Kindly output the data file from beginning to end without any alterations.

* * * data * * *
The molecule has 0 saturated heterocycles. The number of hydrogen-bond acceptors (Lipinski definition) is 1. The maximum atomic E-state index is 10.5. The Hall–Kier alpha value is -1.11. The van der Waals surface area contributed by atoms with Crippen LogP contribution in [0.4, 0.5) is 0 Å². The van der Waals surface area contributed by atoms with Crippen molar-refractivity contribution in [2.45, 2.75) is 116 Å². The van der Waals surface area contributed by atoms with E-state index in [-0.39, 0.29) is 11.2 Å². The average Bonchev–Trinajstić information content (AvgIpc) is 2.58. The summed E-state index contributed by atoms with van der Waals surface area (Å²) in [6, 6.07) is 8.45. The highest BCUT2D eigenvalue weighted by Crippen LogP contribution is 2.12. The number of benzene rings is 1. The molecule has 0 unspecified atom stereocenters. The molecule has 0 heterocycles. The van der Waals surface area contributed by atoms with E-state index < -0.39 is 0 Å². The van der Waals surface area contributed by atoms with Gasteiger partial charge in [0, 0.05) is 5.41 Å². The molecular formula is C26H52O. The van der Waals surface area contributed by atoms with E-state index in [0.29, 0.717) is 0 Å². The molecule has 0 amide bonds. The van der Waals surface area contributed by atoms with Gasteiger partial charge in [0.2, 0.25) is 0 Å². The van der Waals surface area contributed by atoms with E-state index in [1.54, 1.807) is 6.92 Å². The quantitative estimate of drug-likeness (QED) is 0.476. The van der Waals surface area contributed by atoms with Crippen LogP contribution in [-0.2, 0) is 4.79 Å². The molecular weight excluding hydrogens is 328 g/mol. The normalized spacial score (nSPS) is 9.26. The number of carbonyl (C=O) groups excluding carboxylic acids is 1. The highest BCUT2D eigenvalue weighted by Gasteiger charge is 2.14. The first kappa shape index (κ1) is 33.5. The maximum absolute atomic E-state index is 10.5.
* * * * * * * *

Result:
The molecule has 0 saturated heterocycles. The number of hydrogen-bond acceptors (Lipinski definition) is 1. The maximum atomic E-state index is 10.5. The Hall–Kier alpha value is -1.11. The van der Waals surface area contributed by atoms with Crippen LogP contribution in [0.4, 0.5) is 0 Å². The van der Waals surface area contributed by atoms with Crippen molar-refractivity contribution in [2.45, 2.75) is 116 Å². The van der Waals surface area contributed by atoms with E-state index in [-0.39, 0.29) is 11.2 Å². The average Bonchev–Trinajstić information content (AvgIpc) is 2.58. The summed E-state index contributed by atoms with van der Waals surface area (Å²) in [6, 6.07) is 8.45. The highest BCUT2D eigenvalue weighted by Crippen LogP contribution is 2.12. The number of benzene rings is 1. The molecule has 0 unspecified atom stereocenters. The molecule has 0 heterocycles. The van der Waals surface area contributed by atoms with E-state index < -0.39 is 0 Å². The van der Waals surface area contributed by atoms with Gasteiger partial charge in [0, 0.05) is 5.41 Å². The molecular formula is C26H52O. The van der Waals surface area contributed by atoms with E-state index in [0.29, 0.717) is 0 Å². The molecule has 0 amide bonds. The van der Waals surface area contributed by atoms with Gasteiger partial charge in [0.2, 0.25) is 0 Å². The van der Waals surface area contributed by atoms with E-state index in [1.54, 1.807) is 6.92 Å². The quantitative estimate of drug-likeness (QED) is 0.476. The van der Waals surface area contributed by atoms with Crippen LogP contribution in [-0.2, 0) is 4.79 Å². The molecular weight excluding hydrogens is 328 g/mol. The normalized spacial score (nSPS) is 9.26. The number of carbonyl (C=O) groups excluding carboxylic acids is 1. The highest BCUT2D eigenvalue weighted by Gasteiger charge is 2.14. The first kappa shape index (κ1) is 33.5. The maximum absolute atomic E-state index is 10.5.